- - Tuesday, February 19, 2013

By Linda Kush
Osprey Publishing, $25.95, 302 pages

The U.S. Navy conducting intelligence operations in the inner regions of China? Including arming and directing guerrilla bands to fight the Japanese?

As far-fetched as that might sound, such is exactly what happened in World War II, in what was one of the best kept secrets of the war. Although several books have been published about the “rice paddy navy,” Linda Kush’s book is the most thorough exploration of the work of an extraordinary joint venture, the Sino-American Cooperative Organization (SACO).

Two conflicts were being waged in China in the 1940s — the struggle against Japanese invaders and the civil war between communist insurgents and the government of Chiang Kai-shek.

The driving force behind SACO was Comdr. Milton “Mary” Miles, who had served for eight years in China in the 1920s and 1930s on river parole boats. (His feminine nickname was bestowed on him by Annapolis classmates, a takeoff on the name of the popular silent screen actress Mary Miles Minter.)

As war threatened, he and other veterans talked regularly about the need for naval intelligence activity in China. The Navy’s primary concern was obtaining weather reports. The United States had no weather monitoring west of Hawaii. The Japanese, conversely, had weather stations from Mongolia to Indonesia. Prevailing winds out of Asia blew from west to east. A storm in China meant heavy waves in the Pacific the next day or so.

Ordered to China during the first weeks of the war, Miles realized that he must enlist the support of Chiang’s spymaster Gen. Dai Li, who was perhaps the second most powerful figure in the government. However, Miles was taken aback when he read reports on Dai from the U.S. Embassy. He was billed “the Himmler of China.” Through an estimated 300,000 agents in Southeast Asia, “he ruthlessly protected Chiang Kai-shek’s political, military and governing interest, executing and imprisoning Chiang’s enemies” through “a Gestapo-like organization known as the Blue Shirts.” According to the State Department dispatches, “he even ordered the execution of his own mother — twice.” (A false claim, as it turned out.)

Miles read these reports with a cocked eyebrow. He knew that many embassy officers were reflexively anti-Chiang, and he decided to make his own judgment when he met Dai in person. Miles made another important decision at the outset. He would not recruit any “old China hands,” the Western businessmen and government bureaucrats who had embarrassed him with their patronizing behavior during his China service. The Chinese painted these persons “with a broad bush as exploitative racists.”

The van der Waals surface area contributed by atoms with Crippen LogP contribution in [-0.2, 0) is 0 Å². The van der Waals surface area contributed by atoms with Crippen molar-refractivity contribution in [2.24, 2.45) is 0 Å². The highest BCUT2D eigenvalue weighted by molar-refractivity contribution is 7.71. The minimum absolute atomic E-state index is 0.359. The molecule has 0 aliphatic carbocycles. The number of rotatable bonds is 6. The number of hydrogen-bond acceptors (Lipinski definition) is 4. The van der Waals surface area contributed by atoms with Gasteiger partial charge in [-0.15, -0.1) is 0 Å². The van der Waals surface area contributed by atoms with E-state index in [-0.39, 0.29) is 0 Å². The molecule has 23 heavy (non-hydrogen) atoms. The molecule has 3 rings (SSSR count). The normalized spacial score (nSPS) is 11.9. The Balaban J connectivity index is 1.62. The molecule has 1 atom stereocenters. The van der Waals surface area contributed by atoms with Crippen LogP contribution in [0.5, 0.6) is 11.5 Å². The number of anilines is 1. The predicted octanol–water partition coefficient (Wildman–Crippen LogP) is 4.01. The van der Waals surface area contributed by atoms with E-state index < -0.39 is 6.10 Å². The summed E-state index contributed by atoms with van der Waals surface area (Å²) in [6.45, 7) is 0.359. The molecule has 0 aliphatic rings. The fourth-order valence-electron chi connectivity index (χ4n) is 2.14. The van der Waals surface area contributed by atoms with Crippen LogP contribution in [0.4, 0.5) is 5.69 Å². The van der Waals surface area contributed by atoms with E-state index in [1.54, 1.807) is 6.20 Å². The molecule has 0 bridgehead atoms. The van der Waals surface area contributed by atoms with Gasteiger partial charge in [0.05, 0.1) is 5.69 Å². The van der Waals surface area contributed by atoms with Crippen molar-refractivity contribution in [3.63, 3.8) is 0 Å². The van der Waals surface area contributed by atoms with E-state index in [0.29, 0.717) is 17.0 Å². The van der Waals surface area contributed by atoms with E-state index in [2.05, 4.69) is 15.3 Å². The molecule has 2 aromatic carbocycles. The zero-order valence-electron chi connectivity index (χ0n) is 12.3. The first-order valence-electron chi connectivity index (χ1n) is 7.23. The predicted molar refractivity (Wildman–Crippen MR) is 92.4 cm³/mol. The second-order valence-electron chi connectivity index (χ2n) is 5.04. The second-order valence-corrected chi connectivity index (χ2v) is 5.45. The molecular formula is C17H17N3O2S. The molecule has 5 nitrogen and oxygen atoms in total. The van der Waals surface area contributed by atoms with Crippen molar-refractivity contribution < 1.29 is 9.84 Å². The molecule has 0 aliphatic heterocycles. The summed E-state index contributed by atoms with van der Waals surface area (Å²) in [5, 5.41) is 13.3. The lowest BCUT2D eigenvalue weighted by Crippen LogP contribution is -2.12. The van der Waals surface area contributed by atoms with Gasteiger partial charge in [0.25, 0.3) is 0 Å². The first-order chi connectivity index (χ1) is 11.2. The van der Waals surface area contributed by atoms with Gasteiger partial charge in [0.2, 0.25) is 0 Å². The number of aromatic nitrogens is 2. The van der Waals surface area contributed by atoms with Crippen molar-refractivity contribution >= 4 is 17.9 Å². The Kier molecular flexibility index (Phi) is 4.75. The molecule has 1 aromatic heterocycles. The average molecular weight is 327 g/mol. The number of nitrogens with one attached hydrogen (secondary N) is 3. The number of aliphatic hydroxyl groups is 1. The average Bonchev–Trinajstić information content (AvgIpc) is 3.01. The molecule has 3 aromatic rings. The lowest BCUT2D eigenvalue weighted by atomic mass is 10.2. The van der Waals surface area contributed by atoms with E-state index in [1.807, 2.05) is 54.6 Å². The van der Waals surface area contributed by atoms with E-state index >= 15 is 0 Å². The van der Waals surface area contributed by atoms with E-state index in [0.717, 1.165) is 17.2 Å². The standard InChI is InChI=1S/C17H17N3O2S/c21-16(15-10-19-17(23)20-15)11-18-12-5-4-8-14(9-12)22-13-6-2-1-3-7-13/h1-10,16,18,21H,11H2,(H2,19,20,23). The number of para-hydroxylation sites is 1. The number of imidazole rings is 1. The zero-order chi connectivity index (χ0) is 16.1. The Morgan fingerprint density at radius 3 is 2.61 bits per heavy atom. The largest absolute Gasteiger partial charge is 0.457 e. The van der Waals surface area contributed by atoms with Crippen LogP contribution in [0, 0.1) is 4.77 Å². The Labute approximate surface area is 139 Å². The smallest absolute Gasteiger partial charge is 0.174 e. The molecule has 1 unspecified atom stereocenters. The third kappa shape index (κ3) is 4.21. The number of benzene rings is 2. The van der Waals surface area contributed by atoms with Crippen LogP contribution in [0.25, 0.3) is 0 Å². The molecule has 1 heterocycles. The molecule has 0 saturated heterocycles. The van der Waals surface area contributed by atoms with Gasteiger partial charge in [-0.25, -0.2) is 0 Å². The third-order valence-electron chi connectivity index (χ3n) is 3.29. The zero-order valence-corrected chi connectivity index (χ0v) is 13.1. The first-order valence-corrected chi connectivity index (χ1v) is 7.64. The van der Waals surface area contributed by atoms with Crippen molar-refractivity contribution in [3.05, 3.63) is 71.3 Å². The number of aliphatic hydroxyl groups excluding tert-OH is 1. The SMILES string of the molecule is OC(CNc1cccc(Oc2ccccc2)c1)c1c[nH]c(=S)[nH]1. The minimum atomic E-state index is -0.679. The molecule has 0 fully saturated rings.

At their first meeting, Dai greeted Miles with “a penetrating smile and a broad, gold-toothed grin.” As they chatted, “Miles searched for signs of the sinister character described in the State Department files.” He found none. Dai readily agreed to Miles’ plan to set up weather stations, send radio transmissions and help train guerrillas. Moreover, Dai said he would provide operating bases. An embassy officer watched in awe. As he cabled Washington, “Commander Miles has gotten off to a flying start and has been taken entirely into the confidence of the Chinese Secret Service. He has seen and done things I never thought any foreigner would be able to do.”

In due course, the Sino-American Cooperative Organization had nearly 3,000 American servicemen (mainly sailors with a few Marines and soldiers) in its work. There was also 97,000 organized Chinese guerrillas, and another 20,000 “individualists” — pirates and lone-wolf saboteurs.

The main training school, dubbed “Happy Valley,” graduated classes of several hundred Chinese fighters every two months. In addition to weather reporting, SACO intercepted and cracked Japanese codes, blew up Japanese supply dumps, destroyed bridges and sank scores of enemy vessels. In a post-war history, SACO claimed the felling of some 26,000 Japanese, while losing only five of its own men.

Miles did have many problems. Foremost was the fact that his contingent was utterly dependent on the Army and its Air Corps for supplies, which had to be flown in via India.

A more serious challenge was posed by Gen. William Donovan and his Office of Strategic Services, designated as the primary intelligence and special operations command during the war. Donovan “badly wanted to get into China,” to the extent he decided to bypass Chiang and Dai Li and send ad hoc teams into the country. Unlike Miles, Donovan relied heavily on “old China hands,” including R.V. Starr who had wide commercial holdings in China in insurance and publishing. The Chinese, of course, were infuriated. When questioned by Miles, Donovan said his men “were in China on personal business.”

A mighty row ensued. At a meeting in Dai’s home, “Donovan repeated that OSS was going to operate in China whether Dai liked it or not. The party deteriorated into a shouting match during which Dai threatened to kill any unauthorized OSS agents in China, and Donovan threatened to retaliate by killing Nationalist Chinese generals tit for tat.”

When Donovan appealed to Chiang the next day, the generalissimo replied “that China could no more tolerate an unauthorized American intelligence operations in China than the Americans would accept the same from the Chinese in the United States.”

In the end, after a bureaucratic war too complex to summarize here, OSS and SACO tacitly agreed to go their separate ways — and Donovan had to do his work without any cooperation from the Chinese.

Miles retired as a vice admiral. On his 60th birthday, Chiang sent him a scroll reading, “Two men in the same boat help each other.”

Joseph C. Goulden’s most recent book is “The Dictionary of Espionage” (Dover, 2012).

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